Sam Edwards' TW200
By Gareth Charlton - 27 Aug 15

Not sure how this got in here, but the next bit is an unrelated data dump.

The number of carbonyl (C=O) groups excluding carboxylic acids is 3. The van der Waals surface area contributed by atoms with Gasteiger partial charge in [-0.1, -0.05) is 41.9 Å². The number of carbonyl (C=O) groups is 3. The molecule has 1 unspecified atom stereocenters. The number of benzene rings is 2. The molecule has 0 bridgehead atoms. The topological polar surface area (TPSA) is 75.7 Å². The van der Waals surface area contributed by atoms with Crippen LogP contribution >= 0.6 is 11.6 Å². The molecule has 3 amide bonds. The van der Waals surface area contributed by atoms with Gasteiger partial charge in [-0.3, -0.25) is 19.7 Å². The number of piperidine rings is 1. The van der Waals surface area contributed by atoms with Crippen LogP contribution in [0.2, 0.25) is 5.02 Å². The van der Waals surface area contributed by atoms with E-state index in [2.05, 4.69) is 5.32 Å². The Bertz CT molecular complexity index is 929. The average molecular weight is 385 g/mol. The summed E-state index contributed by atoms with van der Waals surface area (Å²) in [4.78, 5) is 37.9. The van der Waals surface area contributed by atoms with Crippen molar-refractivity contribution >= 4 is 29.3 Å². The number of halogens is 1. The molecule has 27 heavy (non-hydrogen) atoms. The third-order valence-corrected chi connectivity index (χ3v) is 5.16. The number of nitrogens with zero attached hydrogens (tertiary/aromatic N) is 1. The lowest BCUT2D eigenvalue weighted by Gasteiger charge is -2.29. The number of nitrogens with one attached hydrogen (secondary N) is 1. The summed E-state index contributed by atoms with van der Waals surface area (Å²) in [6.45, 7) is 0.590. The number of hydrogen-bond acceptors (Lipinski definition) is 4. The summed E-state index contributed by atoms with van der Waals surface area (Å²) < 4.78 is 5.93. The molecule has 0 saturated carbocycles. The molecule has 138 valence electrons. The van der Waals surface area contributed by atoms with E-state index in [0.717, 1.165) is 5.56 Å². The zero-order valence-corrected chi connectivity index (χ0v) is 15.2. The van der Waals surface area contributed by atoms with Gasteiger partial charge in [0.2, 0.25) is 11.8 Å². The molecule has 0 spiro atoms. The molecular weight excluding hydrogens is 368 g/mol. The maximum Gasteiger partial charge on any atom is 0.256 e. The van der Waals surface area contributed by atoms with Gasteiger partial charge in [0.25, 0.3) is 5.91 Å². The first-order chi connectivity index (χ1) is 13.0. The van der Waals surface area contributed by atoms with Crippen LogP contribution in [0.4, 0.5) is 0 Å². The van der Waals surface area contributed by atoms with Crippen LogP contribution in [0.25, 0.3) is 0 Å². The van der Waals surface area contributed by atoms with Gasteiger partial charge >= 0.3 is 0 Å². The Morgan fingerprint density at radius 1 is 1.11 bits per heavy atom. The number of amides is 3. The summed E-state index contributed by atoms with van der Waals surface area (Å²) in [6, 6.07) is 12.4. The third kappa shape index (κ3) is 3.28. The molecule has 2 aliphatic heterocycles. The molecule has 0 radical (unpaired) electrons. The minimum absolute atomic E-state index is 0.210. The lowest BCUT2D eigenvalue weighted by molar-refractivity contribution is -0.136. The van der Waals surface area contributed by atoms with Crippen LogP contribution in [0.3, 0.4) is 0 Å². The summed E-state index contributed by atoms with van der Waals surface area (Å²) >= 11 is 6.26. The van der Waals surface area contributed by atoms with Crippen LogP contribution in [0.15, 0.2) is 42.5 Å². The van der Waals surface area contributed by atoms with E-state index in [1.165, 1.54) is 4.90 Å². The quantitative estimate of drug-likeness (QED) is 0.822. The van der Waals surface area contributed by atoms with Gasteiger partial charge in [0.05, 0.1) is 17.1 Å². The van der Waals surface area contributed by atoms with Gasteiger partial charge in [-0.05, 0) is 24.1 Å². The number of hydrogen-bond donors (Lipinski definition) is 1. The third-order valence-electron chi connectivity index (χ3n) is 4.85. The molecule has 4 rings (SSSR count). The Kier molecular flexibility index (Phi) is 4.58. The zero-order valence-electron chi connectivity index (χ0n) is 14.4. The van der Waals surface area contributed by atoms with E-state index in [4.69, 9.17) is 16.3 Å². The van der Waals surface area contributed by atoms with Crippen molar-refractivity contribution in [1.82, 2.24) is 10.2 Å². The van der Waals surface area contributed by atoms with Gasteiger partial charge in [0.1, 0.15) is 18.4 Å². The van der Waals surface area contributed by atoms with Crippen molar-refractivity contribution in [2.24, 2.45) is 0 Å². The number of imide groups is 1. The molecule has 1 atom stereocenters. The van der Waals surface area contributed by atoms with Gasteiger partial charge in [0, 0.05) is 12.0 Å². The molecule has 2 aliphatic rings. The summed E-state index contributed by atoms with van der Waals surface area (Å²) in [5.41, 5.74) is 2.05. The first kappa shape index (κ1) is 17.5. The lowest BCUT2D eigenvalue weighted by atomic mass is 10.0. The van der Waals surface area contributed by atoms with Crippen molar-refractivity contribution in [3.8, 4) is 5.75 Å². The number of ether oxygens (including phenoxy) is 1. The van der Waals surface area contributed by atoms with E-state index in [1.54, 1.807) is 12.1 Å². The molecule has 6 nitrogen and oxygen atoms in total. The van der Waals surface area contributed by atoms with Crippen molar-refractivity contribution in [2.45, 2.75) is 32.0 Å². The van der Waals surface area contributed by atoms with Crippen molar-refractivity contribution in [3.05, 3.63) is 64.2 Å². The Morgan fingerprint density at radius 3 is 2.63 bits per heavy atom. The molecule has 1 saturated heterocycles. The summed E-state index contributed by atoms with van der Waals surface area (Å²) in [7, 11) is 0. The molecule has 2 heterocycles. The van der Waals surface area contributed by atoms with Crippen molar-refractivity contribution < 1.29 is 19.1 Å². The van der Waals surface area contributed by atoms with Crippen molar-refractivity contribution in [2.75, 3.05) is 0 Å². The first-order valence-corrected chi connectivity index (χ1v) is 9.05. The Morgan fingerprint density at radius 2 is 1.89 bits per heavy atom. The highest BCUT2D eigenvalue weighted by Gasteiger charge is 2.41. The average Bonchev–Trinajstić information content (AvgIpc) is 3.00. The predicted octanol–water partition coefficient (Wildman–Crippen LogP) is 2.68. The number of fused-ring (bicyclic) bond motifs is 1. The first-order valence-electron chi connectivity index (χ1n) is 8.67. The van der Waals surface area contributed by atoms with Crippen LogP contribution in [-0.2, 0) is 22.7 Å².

Q: Do you have any links we should connect readers to? A: No, not really, sorry, just a Facebook page that is full of pics of my beautiful wife and daughter. Excellent, a proper shed build. No talk of setting up shop, no hours wasted coming up with clever names or logo designs, just a man choosing to build a ride for himself because he has half a plan that he can. Hailing from Durban, South Africa, Sam Edwards spends his days as a timber trader, tripping around his beautiful country from saw mill to saw mill sourcing the finest lumber. It was on these excursions that Sam first encountered the donor motorcycle that would kick start his project. The sprawling plantations often utilise agricultural little Yamaha TW200's to get about their grounds, Sam admired the TW's resilience and saw it as a perfect starting point for something a little more refined. Away from the day job Sam's main passion is surfing and this was the part of his life in which the TW was to be deployed. "I wanted to build this street/surf tracker to get to waves around my hood, I chose this bullet proof work horse to get me over the sidewalks and goat paths to the quieter waves." Sam had spent a brief spell as marketing manager for Fox Moto Products but when it came to bike building he was a complete novice, it was time to locate some quality help. "I was given direction by a few beaut human beings: first Duke and Duchess - a custom bike shop, they hooked me up with Paz the guys that helped me put the pieces together and realize my creative canvas, and finally a mates father Mike B, who is the harshest critic and cleanest creative Moto mind who directed me on my journey." With a safety net of knowledge in place, Sam set about transforming his recently acquired 2007 TW into a South African wave hunting machine. He started out by completely tearing the bike down, and chopping the frame in half - no turning back now. The subframe was then rebuilt with gracefuly arced tubes that follow the line of the wheel and meet in a loop over the high rear guard. One of the biggest challenges was up next, the tank swap. "We went through about ten different tanks for this project, the creative look and line of the bike was important to me, we needed this simple little bike to flow." In the end a skinned down Kawasaki tank won-out for the clean line it brought to the top of the bike. The sprockets were switched up to assist acceleration and the engine was given a breath of fresh air with K&N filtration and a simple customised straight pipe. The original fat wheels were rejected in favour of more slender items running trials rubber, a KTM swing arm tricks up the rear and negotiates the revised clearances. A new seat was then fabricated and covered in supple hide, after trawling through catalogues to no avail in search of some complementary grips Sam decided to wrap the bars, bicycle style, with matching strips of the leather. Talk of clocks was curtailed and in reference to Sam's motocross past the TW runs with no gauges beyond the seat of the pants and the hairs on the back of his neck. "A cool little feature that makes the bike look so clean is that we fed all the electrical wiring through the handle bars, we found an old headlight that we liked from a junk pile and used that." The colourway was inspired by a design seen on the 'net, a retro 70s vibe was the order of the day with off-white and mustard combining with the lustrous black. Sam is hoping the steamy cool look will rub off on the owner. As with all true shed builds this TW's good looks were not accompanied by bank breaking costs, Sam reckons the total build price was a reasonable $3500 with just over 7 month's of his on/off labour thrown in for free. Now he is simply getting on with enjoying the fruits of his labour. "The bike is responsive, loud and sits comfortably at 80-90km/h, she doesn’t like to be held at the top end for a long time, it’s meant for cruising back roads looking for coffee or surf. It was a monster project for me, very frustrating and very rewarding at the same time." "I built this bike because I am a creative person and wanted to express myself in a functional manner, I also wanted to learn how to build something, to have something to show at the end of a creative process. I wanted to make something beautiful from the mundane. I learnt so much on this build & I cannot wait to do another." At this point I would normally refer you to Facebook to see more, but in this case take a leaf out of Sam's book and just head to the shed and get on with it.